The Pace of Sex: Individual preferences for the frequency of Faster vs. Slower sexual behavior
The pace of sex is one component of the sexual experience vital in building sexual arousal and for reaching orgasm. Controlling the speed of thrusting (in intercourse) has been found to increase orgasm potential in women, aid in erection and ejaculation control in men and decrease pain following cancer treatments and after hysterectomy. A slower pace is considered more body-centered and sexually fulfilling, especially for women.
The objective of the current study was to determine whether there are individual preferences for a faster or slower pace of sex and how this preference differs between individuals. It is assumed that women and older people prefer a slower pace of sex more often than men or younger people.
38 items measuring arousal preferences were given to 500 men and women in an online questionnaire linked from articles describing sexual arousal on popular content websites. Participants were asked to define their preferred pace for sex — what percentage of the time and combination they would desire sex to be either faster or slower.
While half of the participants (50.2%) preferred a pace of sex that included an equal division of fast-slow pace, a significant difference was found between participants who preferred sex at a faster pace from those who preferred a slower pace. The hypotheses that women prefer slower sex more often than men was not supported. Women were more likely to report a desire for a faster pace “more than half, or all of the time” (30.7%) than men (20%).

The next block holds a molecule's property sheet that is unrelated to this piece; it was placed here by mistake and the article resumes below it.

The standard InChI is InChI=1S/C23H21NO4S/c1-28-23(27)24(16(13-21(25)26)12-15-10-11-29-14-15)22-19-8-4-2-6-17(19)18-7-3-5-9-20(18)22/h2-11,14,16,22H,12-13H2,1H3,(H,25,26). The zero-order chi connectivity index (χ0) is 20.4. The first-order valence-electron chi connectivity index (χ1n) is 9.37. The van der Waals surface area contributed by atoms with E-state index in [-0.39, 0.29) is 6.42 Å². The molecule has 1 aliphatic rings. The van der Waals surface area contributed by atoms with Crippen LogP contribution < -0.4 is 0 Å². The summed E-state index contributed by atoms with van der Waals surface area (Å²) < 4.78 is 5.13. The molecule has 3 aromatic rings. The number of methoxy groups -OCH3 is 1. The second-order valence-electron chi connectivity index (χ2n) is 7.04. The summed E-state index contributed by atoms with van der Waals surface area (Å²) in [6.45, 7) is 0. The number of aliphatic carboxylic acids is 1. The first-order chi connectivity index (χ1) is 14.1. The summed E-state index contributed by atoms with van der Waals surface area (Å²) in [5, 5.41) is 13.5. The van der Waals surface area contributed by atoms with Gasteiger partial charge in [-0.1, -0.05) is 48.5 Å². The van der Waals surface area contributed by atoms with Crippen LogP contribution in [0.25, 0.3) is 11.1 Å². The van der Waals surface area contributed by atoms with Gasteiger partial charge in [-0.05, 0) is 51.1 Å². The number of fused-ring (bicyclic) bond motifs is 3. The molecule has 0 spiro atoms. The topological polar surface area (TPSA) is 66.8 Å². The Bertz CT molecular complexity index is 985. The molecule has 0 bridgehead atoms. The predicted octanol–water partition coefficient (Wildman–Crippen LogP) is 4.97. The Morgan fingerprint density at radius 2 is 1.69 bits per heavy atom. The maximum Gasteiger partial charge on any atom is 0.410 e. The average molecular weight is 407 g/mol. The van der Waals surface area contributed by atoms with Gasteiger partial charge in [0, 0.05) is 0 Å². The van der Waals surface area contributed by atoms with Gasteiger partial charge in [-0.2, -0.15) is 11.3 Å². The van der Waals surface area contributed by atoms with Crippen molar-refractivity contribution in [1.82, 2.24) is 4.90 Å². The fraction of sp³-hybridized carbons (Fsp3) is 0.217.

A preference for a faster pace was associated with people under the age of 35 (p=.019) and being female (p=.082).
A desire for a slower pace is primarily associated with age, being over 35 (p=.092). Gender was secondary, with men preferring a slower pace than women. Desire for a slower pace was strongly associated with relationship dissatisfaction (p=.003).
Differences in preferred sexual pace were significantly related to age, gender and relationship satisfaction. The conversation about the pace of sex is complex, with the media portraying a faster pace as beneficial for “passion” and therapists promoting a slower pace for increased sexual function and satisfaction.
These results indicate that the all-in-one approaches regarding the pace of sex are not adequate, especially with gender stereotypes. Implications for therapists are discussed. Further study is needed to understand the relationship between relationship satisfaction and a desire for a slower pace of sex.
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